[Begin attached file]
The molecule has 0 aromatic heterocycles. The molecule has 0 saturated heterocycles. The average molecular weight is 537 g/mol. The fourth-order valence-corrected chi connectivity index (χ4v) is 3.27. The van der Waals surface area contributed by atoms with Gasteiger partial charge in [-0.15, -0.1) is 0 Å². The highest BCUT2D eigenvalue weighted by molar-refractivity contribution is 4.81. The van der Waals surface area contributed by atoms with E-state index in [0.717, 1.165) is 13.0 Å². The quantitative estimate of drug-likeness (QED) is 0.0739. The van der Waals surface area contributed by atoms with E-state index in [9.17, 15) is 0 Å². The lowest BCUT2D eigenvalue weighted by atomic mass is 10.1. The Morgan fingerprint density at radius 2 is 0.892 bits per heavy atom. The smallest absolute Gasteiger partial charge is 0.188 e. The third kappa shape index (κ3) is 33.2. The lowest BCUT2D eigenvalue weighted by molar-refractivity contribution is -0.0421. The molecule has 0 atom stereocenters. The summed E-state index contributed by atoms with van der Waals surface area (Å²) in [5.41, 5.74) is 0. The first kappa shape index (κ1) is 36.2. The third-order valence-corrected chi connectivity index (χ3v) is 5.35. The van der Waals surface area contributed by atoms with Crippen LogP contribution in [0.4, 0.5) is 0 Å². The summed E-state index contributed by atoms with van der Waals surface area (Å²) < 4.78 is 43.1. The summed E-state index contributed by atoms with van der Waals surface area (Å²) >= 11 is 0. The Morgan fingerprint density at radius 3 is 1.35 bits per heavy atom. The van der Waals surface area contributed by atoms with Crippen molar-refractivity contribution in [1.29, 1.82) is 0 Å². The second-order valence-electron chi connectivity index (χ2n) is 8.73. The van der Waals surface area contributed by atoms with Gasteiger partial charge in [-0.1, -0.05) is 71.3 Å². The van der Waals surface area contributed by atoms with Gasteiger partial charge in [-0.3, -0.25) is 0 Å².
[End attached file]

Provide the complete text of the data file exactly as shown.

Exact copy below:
The molecule has 0 aromatic heterocycles. The molecule has 0 saturated heterocycles. The average molecular weight is 537 g/mol. The fourth-order valence-corrected chi connectivity index (χ4v) is 3.27. The van der Waals surface area contributed by atoms with Gasteiger partial charge in [-0.15, -0.1) is 0 Å². The highest BCUT2D eigenvalue weighted by molar-refractivity contribution is 4.81. The van der Waals surface area contributed by atoms with E-state index in [0.717, 1.165) is 13.0 Å². The quantitative estimate of drug-likeness (QED) is 0.0739. The van der Waals surface area contributed by atoms with E-state index in [9.17, 15) is 0 Å². The lowest BCUT2D eigenvalue weighted by atomic mass is 10.1. The Morgan fingerprint density at radius 2 is 0.892 bits per heavy atom. The smallest absolute Gasteiger partial charge is 0.188 e. The third kappa shape index (κ3) is 33.2. The lowest BCUT2D eigenvalue weighted by molar-refractivity contribution is -0.0421. The molecule has 0 atom stereocenters. The summed E-state index contributed by atoms with van der Waals surface area (Å²) in [5.41, 5.74) is 0. The first kappa shape index (κ1) is 36.2. The third-order valence-corrected chi connectivity index (χ3v) is 5.35. The van der Waals surface area contributed by atoms with Crippen LogP contribution in [0.4, 0.5) is 0 Å². The summed E-state index contributed by atoms with van der Waals surface area (Å²) < 4.78 is 43.1. The summed E-state index contributed by atoms with van der Waals surface area (Å²) >= 11 is 0. The Morgan fingerprint density at radius 3 is 1.35 bits per heavy atom. The van der Waals surface area contributed by atoms with Crippen molar-refractivity contribution in [1.29, 1.82) is 0 Å². The second-order valence-electron chi connectivity index (χ2n) is 8.73. The van der Waals surface area contributed by atoms with Gasteiger partial charge in [-0.1, -0.05) is 71.3 Å². The van der Waals surface area contributed by atoms with Gasteiger partial charge in [-0.3, -0.25) is 0 Å².